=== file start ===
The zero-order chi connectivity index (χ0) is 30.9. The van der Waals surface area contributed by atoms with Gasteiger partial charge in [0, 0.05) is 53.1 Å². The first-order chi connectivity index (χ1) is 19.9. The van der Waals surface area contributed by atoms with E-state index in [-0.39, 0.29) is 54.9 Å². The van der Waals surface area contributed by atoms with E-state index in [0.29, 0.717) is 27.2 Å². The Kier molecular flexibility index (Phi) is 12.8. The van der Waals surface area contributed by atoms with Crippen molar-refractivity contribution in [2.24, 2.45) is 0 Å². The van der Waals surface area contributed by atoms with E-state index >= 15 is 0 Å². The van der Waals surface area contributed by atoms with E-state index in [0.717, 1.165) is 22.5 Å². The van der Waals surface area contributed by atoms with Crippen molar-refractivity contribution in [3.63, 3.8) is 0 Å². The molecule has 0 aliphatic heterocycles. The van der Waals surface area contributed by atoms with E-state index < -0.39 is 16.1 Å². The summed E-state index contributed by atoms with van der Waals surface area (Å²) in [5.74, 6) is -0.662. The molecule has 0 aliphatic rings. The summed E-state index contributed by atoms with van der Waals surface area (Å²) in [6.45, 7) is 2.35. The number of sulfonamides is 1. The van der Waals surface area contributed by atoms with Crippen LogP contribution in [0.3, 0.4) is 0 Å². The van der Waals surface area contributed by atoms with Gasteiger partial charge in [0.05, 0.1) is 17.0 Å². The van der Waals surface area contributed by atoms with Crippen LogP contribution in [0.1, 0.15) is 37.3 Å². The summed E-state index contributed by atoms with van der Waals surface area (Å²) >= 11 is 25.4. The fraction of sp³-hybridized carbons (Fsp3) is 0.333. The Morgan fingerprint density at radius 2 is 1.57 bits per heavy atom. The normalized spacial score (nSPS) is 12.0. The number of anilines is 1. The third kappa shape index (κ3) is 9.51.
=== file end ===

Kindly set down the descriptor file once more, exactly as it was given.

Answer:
The zero-order chi connectivity index (χ0) is 30.9. The van der Waals surface area contributed by atoms with Gasteiger partial charge in [0, 0.05) is 53.1 Å². The first-order chi connectivity index (χ1) is 19.9. The van der Waals surface area contributed by atoms with E-state index in [-0.39, 0.29) is 54.9 Å². The van der Waals surface area contributed by atoms with E-state index in [0.29, 0.717) is 27.2 Å². The Kier molecular flexibility index (Phi) is 12.8. The van der Waals surface area contributed by atoms with Crippen molar-refractivity contribution in [2.24, 2.45) is 0 Å². The van der Waals surface area contributed by atoms with E-state index >= 15 is 0 Å². The van der Waals surface area contributed by atoms with E-state index in [0.717, 1.165) is 22.5 Å². The van der Waals surface area contributed by atoms with Crippen molar-refractivity contribution in [3.63, 3.8) is 0 Å². The molecule has 0 aliphatic heterocycles. The van der Waals surface area contributed by atoms with E-state index < -0.39 is 16.1 Å². The summed E-state index contributed by atoms with van der Waals surface area (Å²) in [5.74, 6) is -0.662. The molecule has 0 aliphatic rings. The summed E-state index contributed by atoms with van der Waals surface area (Å²) in [6.45, 7) is 2.35. The number of sulfonamides is 1. The van der Waals surface area contributed by atoms with Crippen LogP contribution in [0.3, 0.4) is 0 Å². The van der Waals surface area contributed by atoms with Gasteiger partial charge in [0.05, 0.1) is 17.0 Å². The van der Waals surface area contributed by atoms with Crippen LogP contribution in [0.1, 0.15) is 37.3 Å². The summed E-state index contributed by atoms with van der Waals surface area (Å²) >= 11 is 25.4. The fraction of sp³-hybridized carbons (Fsp3) is 0.333. The Morgan fingerprint density at radius 2 is 1.57 bits per heavy atom. The normalized spacial score (nSPS) is 12.0. The number of anilines is 1. The third kappa shape index (κ3) is 9.51.